“The most poignant way to live life is to anticipate that emptiness before it comes and have that fold back in on itself and treasure it while it’s happening. Realize you’re in the good old days while you’re living them.”1
Upper Management of The Phillipian CXLIII sent out their farewell emails last night. The ritual felt too soon when I was doing it last year, and this year it feels even more so, my removed perspective compounded with the shortening effects of quarantine. The experiences of UM CXLIII were very different from those of UM CXLII on many levels, but one sense of awe is the same: that of not only a tenure, but an entire scholastic journalistic and community service career, an integral part of one’s identity, passing by just like that.
I was looking at my Spotify Favorites Fall/Winter 2020/21 playlist. I didn’t make a new one in winter because the time felt continuous. But now, looking at the songs on the list…they’re not the songs of the present. They’re the songs of a time that has passed by. Fall/Winter 2020/21 has passed by.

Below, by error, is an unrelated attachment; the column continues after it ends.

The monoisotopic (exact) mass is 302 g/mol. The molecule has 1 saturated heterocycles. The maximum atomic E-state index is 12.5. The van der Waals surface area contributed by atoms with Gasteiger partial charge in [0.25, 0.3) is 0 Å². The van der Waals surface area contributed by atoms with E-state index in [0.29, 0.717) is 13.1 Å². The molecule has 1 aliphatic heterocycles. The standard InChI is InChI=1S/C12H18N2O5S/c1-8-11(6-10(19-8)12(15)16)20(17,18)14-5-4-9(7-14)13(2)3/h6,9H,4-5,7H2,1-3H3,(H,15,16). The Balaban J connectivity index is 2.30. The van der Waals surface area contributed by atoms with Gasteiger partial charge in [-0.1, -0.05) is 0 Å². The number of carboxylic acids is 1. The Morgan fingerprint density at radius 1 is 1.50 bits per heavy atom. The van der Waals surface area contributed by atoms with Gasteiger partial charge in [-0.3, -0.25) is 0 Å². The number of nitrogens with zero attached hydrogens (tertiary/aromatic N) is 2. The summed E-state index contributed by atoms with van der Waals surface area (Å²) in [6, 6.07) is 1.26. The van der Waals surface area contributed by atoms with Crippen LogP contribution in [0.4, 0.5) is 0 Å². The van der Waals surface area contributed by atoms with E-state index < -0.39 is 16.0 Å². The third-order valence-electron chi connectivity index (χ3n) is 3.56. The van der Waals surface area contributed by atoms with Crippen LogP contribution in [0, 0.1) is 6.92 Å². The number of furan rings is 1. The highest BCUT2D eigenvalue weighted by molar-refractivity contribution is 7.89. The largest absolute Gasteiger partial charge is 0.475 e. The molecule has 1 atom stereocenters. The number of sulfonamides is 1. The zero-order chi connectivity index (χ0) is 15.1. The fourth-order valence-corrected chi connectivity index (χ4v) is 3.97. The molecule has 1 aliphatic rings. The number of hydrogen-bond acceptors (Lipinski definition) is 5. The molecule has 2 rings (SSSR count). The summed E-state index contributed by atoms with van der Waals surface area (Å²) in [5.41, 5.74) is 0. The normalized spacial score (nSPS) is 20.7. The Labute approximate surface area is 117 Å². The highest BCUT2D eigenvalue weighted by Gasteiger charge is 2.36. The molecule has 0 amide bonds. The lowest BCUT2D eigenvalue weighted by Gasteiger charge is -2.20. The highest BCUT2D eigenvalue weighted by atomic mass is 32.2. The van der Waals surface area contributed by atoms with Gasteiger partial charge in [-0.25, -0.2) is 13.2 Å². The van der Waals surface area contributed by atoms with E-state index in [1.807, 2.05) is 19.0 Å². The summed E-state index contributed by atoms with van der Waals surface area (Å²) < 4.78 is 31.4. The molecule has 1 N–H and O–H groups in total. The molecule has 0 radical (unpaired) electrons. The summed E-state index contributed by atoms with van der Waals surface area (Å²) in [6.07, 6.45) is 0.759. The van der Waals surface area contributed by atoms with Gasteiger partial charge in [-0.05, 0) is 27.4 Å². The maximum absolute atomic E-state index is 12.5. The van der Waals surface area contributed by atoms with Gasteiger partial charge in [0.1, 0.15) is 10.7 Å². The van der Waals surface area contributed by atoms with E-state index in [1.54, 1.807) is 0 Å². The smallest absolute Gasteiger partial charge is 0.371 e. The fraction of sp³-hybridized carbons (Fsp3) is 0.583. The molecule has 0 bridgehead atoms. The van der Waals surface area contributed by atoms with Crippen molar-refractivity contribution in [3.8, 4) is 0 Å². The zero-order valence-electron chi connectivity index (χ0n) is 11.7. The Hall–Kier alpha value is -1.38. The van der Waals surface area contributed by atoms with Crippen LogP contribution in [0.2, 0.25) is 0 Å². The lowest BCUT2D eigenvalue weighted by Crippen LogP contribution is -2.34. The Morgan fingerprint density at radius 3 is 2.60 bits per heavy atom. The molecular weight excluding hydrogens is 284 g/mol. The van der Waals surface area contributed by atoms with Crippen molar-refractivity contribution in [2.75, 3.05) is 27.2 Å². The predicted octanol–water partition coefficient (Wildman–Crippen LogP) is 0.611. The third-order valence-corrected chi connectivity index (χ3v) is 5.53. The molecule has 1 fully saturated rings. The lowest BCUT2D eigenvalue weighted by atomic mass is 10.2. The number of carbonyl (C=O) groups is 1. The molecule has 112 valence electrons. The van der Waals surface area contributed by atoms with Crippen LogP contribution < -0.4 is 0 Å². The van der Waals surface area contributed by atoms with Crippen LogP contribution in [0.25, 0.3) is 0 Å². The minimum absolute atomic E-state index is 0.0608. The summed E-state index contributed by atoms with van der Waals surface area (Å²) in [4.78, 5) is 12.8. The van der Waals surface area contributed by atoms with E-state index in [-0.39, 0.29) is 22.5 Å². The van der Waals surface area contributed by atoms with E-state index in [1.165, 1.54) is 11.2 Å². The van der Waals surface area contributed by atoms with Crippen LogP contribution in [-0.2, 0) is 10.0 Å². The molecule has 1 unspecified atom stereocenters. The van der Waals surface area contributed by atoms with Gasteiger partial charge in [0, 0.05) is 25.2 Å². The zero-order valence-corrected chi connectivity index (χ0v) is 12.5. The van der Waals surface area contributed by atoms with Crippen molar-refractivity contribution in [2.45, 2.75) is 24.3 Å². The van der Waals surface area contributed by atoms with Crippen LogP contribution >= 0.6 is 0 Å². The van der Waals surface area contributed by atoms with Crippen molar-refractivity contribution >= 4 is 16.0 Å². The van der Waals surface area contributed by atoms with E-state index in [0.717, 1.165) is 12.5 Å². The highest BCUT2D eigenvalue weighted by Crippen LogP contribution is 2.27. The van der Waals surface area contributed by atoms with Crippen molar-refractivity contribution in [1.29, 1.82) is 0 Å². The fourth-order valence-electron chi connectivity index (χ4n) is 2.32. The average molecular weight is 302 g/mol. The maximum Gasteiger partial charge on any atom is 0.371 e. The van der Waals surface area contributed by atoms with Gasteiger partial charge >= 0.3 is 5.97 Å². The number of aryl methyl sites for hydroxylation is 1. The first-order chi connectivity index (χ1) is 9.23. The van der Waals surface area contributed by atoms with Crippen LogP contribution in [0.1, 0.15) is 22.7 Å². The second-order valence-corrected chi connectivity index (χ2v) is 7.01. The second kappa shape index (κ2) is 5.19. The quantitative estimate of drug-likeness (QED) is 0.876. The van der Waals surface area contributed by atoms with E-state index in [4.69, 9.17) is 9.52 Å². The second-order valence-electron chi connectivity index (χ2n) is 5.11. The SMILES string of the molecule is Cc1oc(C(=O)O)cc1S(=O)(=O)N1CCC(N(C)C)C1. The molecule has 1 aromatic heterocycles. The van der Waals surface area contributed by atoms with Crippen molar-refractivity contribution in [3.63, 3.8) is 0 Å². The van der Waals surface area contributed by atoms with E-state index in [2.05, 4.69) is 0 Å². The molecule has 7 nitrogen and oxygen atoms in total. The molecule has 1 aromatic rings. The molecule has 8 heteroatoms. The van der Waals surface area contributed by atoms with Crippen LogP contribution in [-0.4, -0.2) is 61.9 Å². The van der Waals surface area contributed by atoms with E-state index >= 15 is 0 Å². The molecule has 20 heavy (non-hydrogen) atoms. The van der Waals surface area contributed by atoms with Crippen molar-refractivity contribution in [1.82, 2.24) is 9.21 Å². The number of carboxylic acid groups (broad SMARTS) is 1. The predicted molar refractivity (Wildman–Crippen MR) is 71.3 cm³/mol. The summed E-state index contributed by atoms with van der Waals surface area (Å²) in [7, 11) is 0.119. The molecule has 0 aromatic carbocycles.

It’s now spring. Spring. Time of renewal, healing, fresh starts, a breath of warmth sweeping through to lift the world up from its pristine and crystallized winter.
Spring will mark a full year for me away from Andover’s campus. For all I thought my connection with Andover was severed, I realize I still depend on it a lot in terms of my identity. There is no other environment, community, even physical place that I feel is my home in the same way.
I’ve spent a lot of my energy in the present. Pushing myself to be a builder, to relentlessly prioritize, to cut out everything that doesn’t matter to me. The huge amounts of change and turnover of all sorts happening around me has contributed to this state of being very much in the present.
But now things are just stable enough, and just enough of the past is resurfacing,2 to balance the present out and put things in equilibrium, or maybe limbo.
I miss the past but I don’t long for it. I’m excited for the future but I don’t feel compelled to rush into it.
These moments aren’t particularly memorable. They don’t grow roots like low points do or sprout flowering branches like high points.
But in the moment, it’s quite nice.
an hour ago, a few bags of Chinese groceries unexpectedly arrived at my Community House in Utah, ordered by my mom. Yesterday I spent an hour in a critical theory book club, listening to the connections drawn to International Relations classes and random other readings, a familiar trickling of the atmosphere I so enjoyed at Andover… ↩